‘Inch-by-inch’ search for evidence in Gilgo Beach murder case continues as truck arrives at crime lab

The DA’s office says the vehicle, a green Chevy Avalanche removed from his South Carolina property, is believed to be the one he owned around the time of the murders.

News 12 Staff

Jul 20, 2023, 10:29 AM

Updated 310 days ago

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Investigators Thursday morning are starting to comb through a key piece of evidence in the Gilgo Beach murder case.
The Suffolk District Attorney’s Office says the pickup truck that brought police to Rex Heuermann is now at the county crime lab.
The DA’s office says the vehicle, a green Chevy Avalanche removed from his South Carolina property, is believed to be the one he owned around the time of the murders.
Heuermann owns a plot of land near his brother’s residence in Chester, South Carolina. During the investigation and prior to the arrest, the Chester County Sheriff’s Office was requested by the Gilgo Beach Task Force to assist in gathering evidence at the property relevant to their investigation.
Officials told News 12 that Suffolk criminologists are going through all areas “literally inch by inch” to obtain evidence.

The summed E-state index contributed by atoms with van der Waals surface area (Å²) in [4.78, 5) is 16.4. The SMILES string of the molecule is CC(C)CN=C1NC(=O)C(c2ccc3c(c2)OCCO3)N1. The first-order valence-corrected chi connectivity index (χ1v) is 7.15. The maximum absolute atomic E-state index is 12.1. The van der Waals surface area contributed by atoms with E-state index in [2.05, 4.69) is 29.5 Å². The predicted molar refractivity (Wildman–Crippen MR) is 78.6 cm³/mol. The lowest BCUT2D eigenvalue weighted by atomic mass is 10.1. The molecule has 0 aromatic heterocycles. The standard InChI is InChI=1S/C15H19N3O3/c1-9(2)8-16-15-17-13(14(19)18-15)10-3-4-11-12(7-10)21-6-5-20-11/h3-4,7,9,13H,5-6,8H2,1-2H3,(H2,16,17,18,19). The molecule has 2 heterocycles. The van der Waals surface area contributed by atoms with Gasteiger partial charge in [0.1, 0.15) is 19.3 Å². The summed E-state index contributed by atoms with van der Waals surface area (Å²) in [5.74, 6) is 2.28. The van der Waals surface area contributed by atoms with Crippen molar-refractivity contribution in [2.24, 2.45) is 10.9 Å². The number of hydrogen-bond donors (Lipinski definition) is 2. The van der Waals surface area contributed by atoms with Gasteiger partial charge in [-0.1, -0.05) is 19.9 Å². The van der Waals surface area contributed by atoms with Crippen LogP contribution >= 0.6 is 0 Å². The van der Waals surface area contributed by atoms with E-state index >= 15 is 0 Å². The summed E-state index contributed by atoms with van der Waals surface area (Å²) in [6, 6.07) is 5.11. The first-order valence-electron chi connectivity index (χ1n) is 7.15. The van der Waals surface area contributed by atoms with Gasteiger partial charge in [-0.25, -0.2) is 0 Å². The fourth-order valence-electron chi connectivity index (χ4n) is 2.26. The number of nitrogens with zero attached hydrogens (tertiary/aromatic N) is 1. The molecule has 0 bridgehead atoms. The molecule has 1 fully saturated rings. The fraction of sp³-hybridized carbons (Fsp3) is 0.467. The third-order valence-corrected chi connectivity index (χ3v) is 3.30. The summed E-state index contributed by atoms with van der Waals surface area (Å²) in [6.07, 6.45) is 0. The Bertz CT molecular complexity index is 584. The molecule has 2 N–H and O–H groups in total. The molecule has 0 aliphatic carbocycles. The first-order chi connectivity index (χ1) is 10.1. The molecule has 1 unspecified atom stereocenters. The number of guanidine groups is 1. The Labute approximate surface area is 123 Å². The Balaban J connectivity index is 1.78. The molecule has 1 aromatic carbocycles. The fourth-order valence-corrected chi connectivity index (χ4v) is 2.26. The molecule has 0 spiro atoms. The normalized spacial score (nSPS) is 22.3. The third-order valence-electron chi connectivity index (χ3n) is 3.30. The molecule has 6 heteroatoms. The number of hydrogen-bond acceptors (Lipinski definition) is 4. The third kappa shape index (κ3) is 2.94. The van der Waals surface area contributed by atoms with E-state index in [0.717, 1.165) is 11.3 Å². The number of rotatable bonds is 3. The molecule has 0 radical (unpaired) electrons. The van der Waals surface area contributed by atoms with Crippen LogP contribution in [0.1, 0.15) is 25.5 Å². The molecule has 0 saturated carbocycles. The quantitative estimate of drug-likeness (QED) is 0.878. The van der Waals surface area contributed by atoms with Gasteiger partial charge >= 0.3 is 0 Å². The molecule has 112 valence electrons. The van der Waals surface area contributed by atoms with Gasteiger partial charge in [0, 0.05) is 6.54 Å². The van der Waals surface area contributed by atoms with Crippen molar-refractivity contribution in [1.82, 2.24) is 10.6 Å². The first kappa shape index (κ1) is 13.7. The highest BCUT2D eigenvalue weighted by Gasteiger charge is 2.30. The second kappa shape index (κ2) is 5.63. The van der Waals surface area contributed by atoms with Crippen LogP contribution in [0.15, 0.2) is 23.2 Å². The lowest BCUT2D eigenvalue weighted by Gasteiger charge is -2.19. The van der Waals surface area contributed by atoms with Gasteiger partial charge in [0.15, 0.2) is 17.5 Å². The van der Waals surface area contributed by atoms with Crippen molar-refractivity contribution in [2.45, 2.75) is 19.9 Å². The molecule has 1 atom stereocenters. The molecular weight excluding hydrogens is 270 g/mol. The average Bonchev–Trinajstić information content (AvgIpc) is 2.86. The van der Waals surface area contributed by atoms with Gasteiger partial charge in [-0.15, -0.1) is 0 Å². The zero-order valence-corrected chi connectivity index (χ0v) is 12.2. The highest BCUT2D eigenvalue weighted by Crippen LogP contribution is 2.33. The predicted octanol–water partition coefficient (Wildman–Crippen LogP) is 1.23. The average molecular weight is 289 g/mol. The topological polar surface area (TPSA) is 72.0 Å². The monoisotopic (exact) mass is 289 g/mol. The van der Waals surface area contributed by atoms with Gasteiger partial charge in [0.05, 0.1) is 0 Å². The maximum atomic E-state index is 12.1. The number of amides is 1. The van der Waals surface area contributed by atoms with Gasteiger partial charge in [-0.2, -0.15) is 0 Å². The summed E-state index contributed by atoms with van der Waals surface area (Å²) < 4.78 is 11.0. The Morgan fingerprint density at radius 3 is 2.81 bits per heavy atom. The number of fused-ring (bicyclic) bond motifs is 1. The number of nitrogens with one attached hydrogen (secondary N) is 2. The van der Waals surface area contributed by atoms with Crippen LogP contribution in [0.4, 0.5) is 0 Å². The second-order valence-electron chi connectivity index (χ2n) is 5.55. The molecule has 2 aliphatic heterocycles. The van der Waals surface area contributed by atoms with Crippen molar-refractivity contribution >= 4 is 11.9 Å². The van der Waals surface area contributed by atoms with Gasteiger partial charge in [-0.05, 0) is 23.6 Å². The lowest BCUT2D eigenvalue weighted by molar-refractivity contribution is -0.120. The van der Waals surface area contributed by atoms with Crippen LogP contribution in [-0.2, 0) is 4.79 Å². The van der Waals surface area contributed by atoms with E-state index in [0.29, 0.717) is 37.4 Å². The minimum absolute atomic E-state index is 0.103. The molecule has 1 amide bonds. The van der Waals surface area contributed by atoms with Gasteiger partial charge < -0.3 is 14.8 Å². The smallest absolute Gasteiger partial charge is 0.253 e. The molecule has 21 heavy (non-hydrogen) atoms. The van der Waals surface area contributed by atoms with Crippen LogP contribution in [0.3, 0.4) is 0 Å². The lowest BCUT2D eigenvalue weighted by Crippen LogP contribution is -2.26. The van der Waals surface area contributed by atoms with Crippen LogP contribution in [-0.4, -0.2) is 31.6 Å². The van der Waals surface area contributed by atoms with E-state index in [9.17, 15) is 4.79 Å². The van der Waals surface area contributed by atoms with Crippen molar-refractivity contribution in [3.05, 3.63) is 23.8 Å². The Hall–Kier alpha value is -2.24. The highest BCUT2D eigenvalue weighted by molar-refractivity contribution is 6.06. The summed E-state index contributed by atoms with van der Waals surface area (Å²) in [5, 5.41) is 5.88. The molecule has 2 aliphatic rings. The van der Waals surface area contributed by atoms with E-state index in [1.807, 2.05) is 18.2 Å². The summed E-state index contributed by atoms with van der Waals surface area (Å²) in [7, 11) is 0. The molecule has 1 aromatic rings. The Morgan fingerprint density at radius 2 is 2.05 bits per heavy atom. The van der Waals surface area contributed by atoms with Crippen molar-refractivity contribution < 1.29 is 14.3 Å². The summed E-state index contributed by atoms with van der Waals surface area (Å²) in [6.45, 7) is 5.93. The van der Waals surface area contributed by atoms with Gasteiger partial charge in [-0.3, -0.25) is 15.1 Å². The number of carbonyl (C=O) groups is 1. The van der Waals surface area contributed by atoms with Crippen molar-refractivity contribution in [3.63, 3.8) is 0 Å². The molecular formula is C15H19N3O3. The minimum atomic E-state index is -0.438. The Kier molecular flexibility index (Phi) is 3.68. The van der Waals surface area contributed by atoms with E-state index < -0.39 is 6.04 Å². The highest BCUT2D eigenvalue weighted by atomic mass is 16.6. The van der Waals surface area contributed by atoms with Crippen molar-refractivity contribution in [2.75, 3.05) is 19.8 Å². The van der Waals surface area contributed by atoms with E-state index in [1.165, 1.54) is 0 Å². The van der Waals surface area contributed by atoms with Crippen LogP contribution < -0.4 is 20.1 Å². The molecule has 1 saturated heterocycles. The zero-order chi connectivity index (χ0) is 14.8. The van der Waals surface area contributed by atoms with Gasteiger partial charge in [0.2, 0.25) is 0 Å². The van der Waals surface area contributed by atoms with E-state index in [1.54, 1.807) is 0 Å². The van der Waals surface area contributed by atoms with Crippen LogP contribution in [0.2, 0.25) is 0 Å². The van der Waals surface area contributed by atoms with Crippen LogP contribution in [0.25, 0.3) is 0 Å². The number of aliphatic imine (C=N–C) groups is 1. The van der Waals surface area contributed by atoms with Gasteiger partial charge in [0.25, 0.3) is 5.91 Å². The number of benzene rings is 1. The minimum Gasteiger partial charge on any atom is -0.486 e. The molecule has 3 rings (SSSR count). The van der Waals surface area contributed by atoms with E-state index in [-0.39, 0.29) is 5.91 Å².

“This is a painstaking process. It is a long process and we are going to let that process play out,” the DA’s office said. They added that they will have more to say when the analysis is completed.
Investigators linked Heuermann's vehicle to a cluster of calls they say he made from near his Massapequa Park home.
Investigators say it was one of the clues that led their focus to Heuermann as a suspect and later to charge him in the murders of Megan Waterman, Amber Costello and Melissa Barthelemy.
News 12 Long Island crews noticed Thursday morning that police have almost completely blocked Heuermann’s Massapequa Park home, and media members were moved a block back from where they previously were.
Michael Brown, Heuermann’s court-appointed defense attorney, said on Friday that his client was “distraught” by the arrest.
“The only thing I can tell you that he did say as he was in tears was ‘I didn't do this,’” said Brown. “It’s important that when someone is charged with a crime, you have to afford the presumption of innocence.”


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